When you think about coffee you may have heard the famous statistic that the Nordic countries drink the most coffee per capita. So Unorthodox co-founder Chris embarked upon a trip to see why...
Enter Oslo, the Norwegian capital, and an altogether downright great place to be. The people are kind and helpful. The city a pristine mix of new and old. And the coffee scene vibrant!
I was (un)lucky enough to arrive on the sleeper train at 7am on a sleety Tuesday. Yes, it was as dull as weather gets. Instantly my hands froze and I was too tired and braindead to think to extract my gloves from the holdall crucifying my left shoulder.
But 14 minutes later I outstretched my hand to open the door to an Oslo institution - Fuglen. I had wasted no time and so the barista glanced up at the weary traveller then at the clock - 7:26am - and we exchanged a silent "what the hell are you doing at this time" look. I ordered my standard - black americano as I usually do, unless it's a long black I fancy.
Fuglen (west side, as there is also one on the east) was apparently established in 1963, so Unorthodox (2015) has a long way to catch up. The decor of the cafe mustn't have changed since the 1960s either making it dated but charming in a way few establishments can pull off. It is the most you'll ever feel like having a coffee in your own living room (if you live with your grandma). Definitely a must visit on your trip to Oslo.
Having a large number of hours remaining until my 4pm check-in I decided to walk to the Canary Wharf-like Aker Brygge area where I bee-lined for Supreme Roastworks, in collab with a Porsche showroom of all places. Very normal. But the coffee was fantastic and I enjoyed looking out to the bay and the boats while the constant chitter of business people talked about deals, in English, all around me, obviously taking life more seriously than I.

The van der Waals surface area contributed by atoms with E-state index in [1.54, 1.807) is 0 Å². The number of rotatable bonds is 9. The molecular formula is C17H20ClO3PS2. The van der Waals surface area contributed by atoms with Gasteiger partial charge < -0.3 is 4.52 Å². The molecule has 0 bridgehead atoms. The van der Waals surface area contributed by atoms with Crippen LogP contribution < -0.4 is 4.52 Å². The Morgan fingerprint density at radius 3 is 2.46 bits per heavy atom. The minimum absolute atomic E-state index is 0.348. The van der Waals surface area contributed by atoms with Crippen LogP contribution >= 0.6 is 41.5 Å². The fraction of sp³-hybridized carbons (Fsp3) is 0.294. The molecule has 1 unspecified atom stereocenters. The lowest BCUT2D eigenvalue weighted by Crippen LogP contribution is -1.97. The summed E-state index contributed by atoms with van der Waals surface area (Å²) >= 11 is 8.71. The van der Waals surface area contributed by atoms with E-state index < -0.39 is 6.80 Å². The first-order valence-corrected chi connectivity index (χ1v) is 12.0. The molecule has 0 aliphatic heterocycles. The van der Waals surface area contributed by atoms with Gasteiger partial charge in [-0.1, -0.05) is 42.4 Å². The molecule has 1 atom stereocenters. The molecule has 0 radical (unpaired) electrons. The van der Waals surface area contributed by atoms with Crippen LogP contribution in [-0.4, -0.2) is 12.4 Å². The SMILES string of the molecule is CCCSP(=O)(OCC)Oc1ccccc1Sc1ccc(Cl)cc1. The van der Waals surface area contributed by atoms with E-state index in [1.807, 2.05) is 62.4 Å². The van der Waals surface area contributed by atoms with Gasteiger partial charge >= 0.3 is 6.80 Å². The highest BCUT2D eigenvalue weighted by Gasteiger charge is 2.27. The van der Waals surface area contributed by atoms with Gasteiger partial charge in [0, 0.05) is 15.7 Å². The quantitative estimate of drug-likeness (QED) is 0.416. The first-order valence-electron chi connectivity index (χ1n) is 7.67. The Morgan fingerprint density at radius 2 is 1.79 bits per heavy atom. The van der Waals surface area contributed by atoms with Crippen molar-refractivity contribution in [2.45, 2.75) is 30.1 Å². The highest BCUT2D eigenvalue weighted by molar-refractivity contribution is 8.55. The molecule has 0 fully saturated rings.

The next morning, after a fantastic sleep, and probably much snoring, I headed for my next cafe adventure - My Ugly Baby. Yes you heard right! This is a tiny tiny donut shop who also roast coffee in a small room adjacent to the bar. I enjoyed the coffee and was in awe at the donuts but had just had two pastries for breakfast. The three bar stools make for uncomfortable seating but there literally is no other space, so you may have to sit on benches in the square outside.
Next stop was the legendary Tim Wendelboe cafe in Grünerløkka (good luck pronouncing it). This gentleman, Timmy, as we fondly refer to him, we have never met but was an instrumental influence in the Unorthodox early years. He is a perfectionist. When you receive a filter coffee, it is served in a tall ceramic filter to cool the coffee to perfect drinking temperature, the waitress explained to an unimpressed, stagnant trio, while I nodded and agreed from across the room. The coffee, a washed Ethiopian was nice but not quite as good as the Tim Wendelboe long black I ordered in Bergen a few days back. Ah well.
I had a long walk ahead to Frogner Park to see the sculptures, so it was takeaway time. For this I headed to Solberg & Hansen, their only cafe location, in a hip market I still don't know the name of. The coffee was not too great at all, tasting overroasted, but I'll let them off as I had just come from Timmy's. And the market itself was definitely worth a visit!